Tips For Business Owners Who Are Considering Using WordPress CMS

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Should You Use WordPress? A Question Many Small Business Owners Often Ponder

These days, it seems like everybody is making use of WordPress to build their websites. The advantages seem to be many: it is easy to use by novices, and there are thousands of themes and plugins available. However, one should not be fooled by the herd mentality. As with all systems, there is a trade-off. While there are many advantages to using WordPress, there are also costs. We will highlight these pros and cons to help you decide if WordPress is right for you.

Pros of Using WordPress

WordPress offers some advantages to the end-user. The benefits are as follows:
• Open Source: WordPress developers often share code and solutions to problems they have encountered. The open-source nature and community of WordPress is a massive boon to developers who find problems they just can’t seem to solve.
• Simplicity: Anybody can use it. Changing the content to optimize for SEO or changing business needs is easy. The interface is intuitive and easy to navigate.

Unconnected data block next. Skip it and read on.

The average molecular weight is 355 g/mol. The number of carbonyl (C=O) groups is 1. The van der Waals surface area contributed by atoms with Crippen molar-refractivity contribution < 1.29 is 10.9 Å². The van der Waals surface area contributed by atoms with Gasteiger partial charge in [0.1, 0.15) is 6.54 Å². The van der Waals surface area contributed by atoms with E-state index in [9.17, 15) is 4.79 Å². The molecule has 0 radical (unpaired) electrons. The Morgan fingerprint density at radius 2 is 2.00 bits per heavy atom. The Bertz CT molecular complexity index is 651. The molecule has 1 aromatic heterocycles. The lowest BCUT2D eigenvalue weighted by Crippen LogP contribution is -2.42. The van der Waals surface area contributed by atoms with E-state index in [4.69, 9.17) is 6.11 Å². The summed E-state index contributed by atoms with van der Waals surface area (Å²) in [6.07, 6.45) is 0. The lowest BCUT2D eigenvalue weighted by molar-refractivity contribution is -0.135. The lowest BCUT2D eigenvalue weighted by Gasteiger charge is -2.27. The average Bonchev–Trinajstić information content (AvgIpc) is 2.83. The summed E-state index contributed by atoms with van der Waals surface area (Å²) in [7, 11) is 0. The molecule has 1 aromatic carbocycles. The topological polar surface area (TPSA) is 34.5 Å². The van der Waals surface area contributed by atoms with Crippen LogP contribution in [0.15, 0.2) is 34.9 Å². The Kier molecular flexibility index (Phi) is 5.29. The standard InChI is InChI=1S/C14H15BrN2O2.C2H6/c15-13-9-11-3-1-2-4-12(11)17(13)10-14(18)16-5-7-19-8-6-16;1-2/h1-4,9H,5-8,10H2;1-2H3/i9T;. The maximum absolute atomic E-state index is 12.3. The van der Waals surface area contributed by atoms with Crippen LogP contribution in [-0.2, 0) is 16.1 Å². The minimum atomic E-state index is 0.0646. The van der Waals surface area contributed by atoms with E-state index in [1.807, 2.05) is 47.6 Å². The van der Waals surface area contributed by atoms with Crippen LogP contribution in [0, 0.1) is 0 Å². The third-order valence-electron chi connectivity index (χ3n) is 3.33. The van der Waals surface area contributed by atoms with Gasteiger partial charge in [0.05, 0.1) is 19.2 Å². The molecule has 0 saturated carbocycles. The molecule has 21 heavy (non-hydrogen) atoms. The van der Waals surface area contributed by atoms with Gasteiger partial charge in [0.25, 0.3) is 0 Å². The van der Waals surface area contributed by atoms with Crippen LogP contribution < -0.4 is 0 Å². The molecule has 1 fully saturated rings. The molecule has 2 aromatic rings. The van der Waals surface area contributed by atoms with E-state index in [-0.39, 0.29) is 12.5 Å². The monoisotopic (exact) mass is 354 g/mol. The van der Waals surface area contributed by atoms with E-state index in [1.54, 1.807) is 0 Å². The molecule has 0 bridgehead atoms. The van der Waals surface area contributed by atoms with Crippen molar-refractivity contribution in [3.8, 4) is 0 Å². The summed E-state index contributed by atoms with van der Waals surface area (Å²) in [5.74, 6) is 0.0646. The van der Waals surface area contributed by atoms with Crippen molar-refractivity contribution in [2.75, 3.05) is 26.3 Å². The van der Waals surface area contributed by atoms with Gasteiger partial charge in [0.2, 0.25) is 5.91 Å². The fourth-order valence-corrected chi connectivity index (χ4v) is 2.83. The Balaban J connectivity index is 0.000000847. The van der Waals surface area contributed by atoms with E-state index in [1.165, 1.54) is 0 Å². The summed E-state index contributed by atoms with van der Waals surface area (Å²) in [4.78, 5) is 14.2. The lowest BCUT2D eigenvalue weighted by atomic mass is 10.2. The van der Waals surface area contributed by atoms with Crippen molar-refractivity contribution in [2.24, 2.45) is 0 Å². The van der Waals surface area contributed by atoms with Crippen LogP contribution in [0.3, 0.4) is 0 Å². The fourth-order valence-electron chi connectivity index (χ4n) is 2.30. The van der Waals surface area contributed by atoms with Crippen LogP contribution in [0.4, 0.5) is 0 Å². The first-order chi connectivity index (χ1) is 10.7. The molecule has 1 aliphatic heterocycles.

• Plug-Ins: There are thousands of plug-ins that modify the way WordPress operates. This makes it easy to set up your website for any number of business needs including e-commerce, SEO, client interactions, and more. You can find a complete listing of WordPress plugins on

Cons of Using WordPress

For every upside, there is a downside. To help gain some perspective we reached out to Jon with High Level Marketing, a company that has created their own CMS platform. This is as true for WordPress as it is for any other aspect of life, perhaps even more-so, the downsides are as follows:

Insecure: While being open source makes WordPress easy to develop, this also makes it easy to find security exploits. Even more damning to security are those plug-ins mentioned previously. Most plug-ins create a fatal security flaw that hackers can exploit to bring down your website. Even with updates, the number of vulnerabilities keeps trending upward.
• Lack of Flexibility: While professional WordPress developers can adapt themes to create a custom build for smaller sites, these child themes can leave much to be desired. The amount of work needed to make a child theme means most companies are best served using a more flexible CMS.
• Regular Updates: WordPress does receive regular updates, but updating WordPress can be tricky. Updates also have a tendency to break plug-ins. However, if you avoid updating, then you are under greater threat from hackers.
While WordPress does offer many benefits, they come at the cost of security. Ultimately, what is best for your business is up to you.

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